A treasure-trove of stories, from the very earliest she ever published, to work published posthumously, from the late, great Frame.

Frame (1924-2004)—author of more than 20 books in multiple genres, winner of every literary prize she was eligible for in her native New Zealand, honorary member of the American Academy of Arts and Letters and the Commonwealth Writers’ Prize for Literature—is a master. Thirteen of the 28 stories in this collection were unpublished in her lifetime, though one of the best, “The Gravy Boat,” was read aloud by the author on radio in 1953. The gravy boat, part of a set of china given to a retiring “Locomotive engineer,” leaves the recipient at sea. “I Got a Shoes,” “A Night at the Opera” and “Gorse is Not People” concern themselves with the insane and the institutions where they waste away, patronized and abused. All harrowing, the latter two are masterpieces. “The Wind Brother” is a fairy tale, “The Silkworms” a savage parody of the big fish in the small pond, “Gavin Highly” a piercing parable about the difference between meaning and value. According to the notes, many of the stories may be autobiographical; many cover material that Frame treated elsewhere. A mere 30 pages, “The Big Money” is the longest story. Told from the perspective of a youngest son, it follows the descent of a family, from gentle semirural poverty to urban squalor and tragedy, and hinges on a single hilarious misunderstanding. All overflow with dazzling observation and unforgettable metaphor: “a blue vein, like the thin giggle from inside a fish, lying, throbbing, under his skin.”

A powerful collection.

Pub Date: May 14, 2013

ISBN: 978-1-6190-2169-3

Page Count: 256

Publisher: Counterpoint

Review Posted Online: Feb. 9, 2013

Kirkus Reviews Issue: March 1, 2013

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It's being called a novel, but it is more a hybrid: short-stories/essays/confessions about the Vietnam War—the subject that O'Brien reasonably comes back to with every book. Some of these stories/memoirs are very good in their starkness and factualness: the title piece, about what a foot soldier actually has on him (weights included) at any given time, lends a palpability that makes the emotional freight (fear, horror, guilt) correspond superbly. Maybe the most moving piece here is "On The Rainy River," about a draftee's ambivalence about going, and how he decided to go: "I would go to war—I would kill and maybe die—because I was embarrassed not to." But so much else is so structurally coy that real effects are muted and disadvantaged: O'Brien is writing a book more about earnestness than about war, and the peekaboos of this isn't really me but of course it truly is serve no true purpose. They make this an annoyingly arty book, hiding more than not behind Hemingwayesque time-signatures and puerile repetitions about war (and memory and everything else, for that matter) being hell and heaven both. A disappointment.

Pub Date: March 28, 1990

ISBN: 0618706410

Page Count: 256

Publisher: Houghton Mifflin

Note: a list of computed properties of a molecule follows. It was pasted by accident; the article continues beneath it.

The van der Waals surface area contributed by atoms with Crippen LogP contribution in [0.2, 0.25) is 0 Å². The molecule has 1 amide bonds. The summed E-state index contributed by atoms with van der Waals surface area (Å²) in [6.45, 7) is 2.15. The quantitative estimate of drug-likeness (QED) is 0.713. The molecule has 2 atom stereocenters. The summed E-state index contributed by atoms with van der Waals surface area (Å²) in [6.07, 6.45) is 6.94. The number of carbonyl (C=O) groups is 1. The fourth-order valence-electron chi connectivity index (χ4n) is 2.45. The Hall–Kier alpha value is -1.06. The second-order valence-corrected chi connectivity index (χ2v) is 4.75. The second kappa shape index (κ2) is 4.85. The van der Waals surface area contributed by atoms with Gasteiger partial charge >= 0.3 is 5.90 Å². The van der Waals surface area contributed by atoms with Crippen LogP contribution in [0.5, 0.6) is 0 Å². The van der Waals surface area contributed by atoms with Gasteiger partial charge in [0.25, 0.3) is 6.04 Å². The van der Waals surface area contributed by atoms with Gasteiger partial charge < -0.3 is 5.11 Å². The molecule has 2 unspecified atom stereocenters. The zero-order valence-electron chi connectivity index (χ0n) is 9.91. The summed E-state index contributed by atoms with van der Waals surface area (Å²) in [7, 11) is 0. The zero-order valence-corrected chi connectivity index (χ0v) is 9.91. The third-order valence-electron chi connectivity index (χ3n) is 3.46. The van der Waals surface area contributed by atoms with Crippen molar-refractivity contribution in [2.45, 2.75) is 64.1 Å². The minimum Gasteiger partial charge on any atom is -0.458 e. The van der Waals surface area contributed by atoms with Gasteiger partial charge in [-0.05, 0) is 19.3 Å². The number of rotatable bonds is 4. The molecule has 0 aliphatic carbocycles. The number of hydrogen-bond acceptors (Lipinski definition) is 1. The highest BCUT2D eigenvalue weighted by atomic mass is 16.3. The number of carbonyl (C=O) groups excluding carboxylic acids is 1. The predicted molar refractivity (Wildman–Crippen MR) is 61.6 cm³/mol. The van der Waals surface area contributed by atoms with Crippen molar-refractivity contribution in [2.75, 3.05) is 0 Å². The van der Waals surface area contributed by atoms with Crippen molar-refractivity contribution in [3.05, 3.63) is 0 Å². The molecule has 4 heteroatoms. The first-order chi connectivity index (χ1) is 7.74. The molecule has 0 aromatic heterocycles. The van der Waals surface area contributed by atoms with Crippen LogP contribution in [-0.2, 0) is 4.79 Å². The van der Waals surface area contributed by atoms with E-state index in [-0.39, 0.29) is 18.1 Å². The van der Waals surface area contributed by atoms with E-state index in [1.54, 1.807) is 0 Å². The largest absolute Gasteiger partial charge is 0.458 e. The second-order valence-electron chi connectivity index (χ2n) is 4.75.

Review Posted Online: Oct. 2, 2011

Kirkus Reviews Issue: Feb. 15, 1990

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Old-fashioned short fiction: honest, probing and moving.


One of America’s great novelists (Lost Memory of Skin, 2011, etc.) also writes excellent stories, as his sixth collection reminds readers.

Don’t expect atmospheric mood poems or avant-garde stylistic games in these dozen tales. Banks is a traditionalist, interested in narrative and character development; his simple, flexible prose doesn’t call attention to itself as it serves those aims. The intricate, not necessarily permanent bonds of family are a central concern. The bleak, stoic “Former Marine” depicts an aging father driven to extremes because he’s too proud to admit to his adult sons that he can no longer take care of himself. In the heartbreaking title story, the death of a beloved dog signals the final rupture in a family already rent by divorce. Fraught marriages in all their variety are unsparingly scrutinized in “Christmas Party,” Big Dog” and “The Outer Banks." But as the collection moves along, interactions with strangers begin to occupy center stage. The protagonist of “The Invisible Parrot” transcends the anxieties of his hard-pressed life through an impromptu act of generosity to a junkie. A man waiting in an airport bar is the uneasy recipient of confidences about “Searching for Veronica” from a woman whose truthfulness and motives he begins to suspect, until he flees since “the only safe response is to quarantine yourself.” Lurking menace that erupts into violence features in many Banks novels, and here, it provides jarring climaxes to two otherwise solid stories, “Blue” and “The Green Door.” Yet Banks quietly conveys compassion for even the darkest of his characters. Many of them (like their author) are older, at a point in life where options narrow and the future is uncomfortably close at hand—which is why widowed Isabel’s fearless shucking of her confining past is so exhilarating in “SnowBirds,” albeit counterbalanced by her friend Jane’s bleak acceptance of her own limited prospects.

Old-fashioned short fiction: honest, probing and moving.

Pub Date: Nov. 12, 2013

ISBN: 978-0-06-185765-2

Page Count: 304

Publisher: Ecco/HarperCollins

Review Posted Online: Aug. 31, 2013

Kirkus Reviews Issue: Sept. 15, 2013

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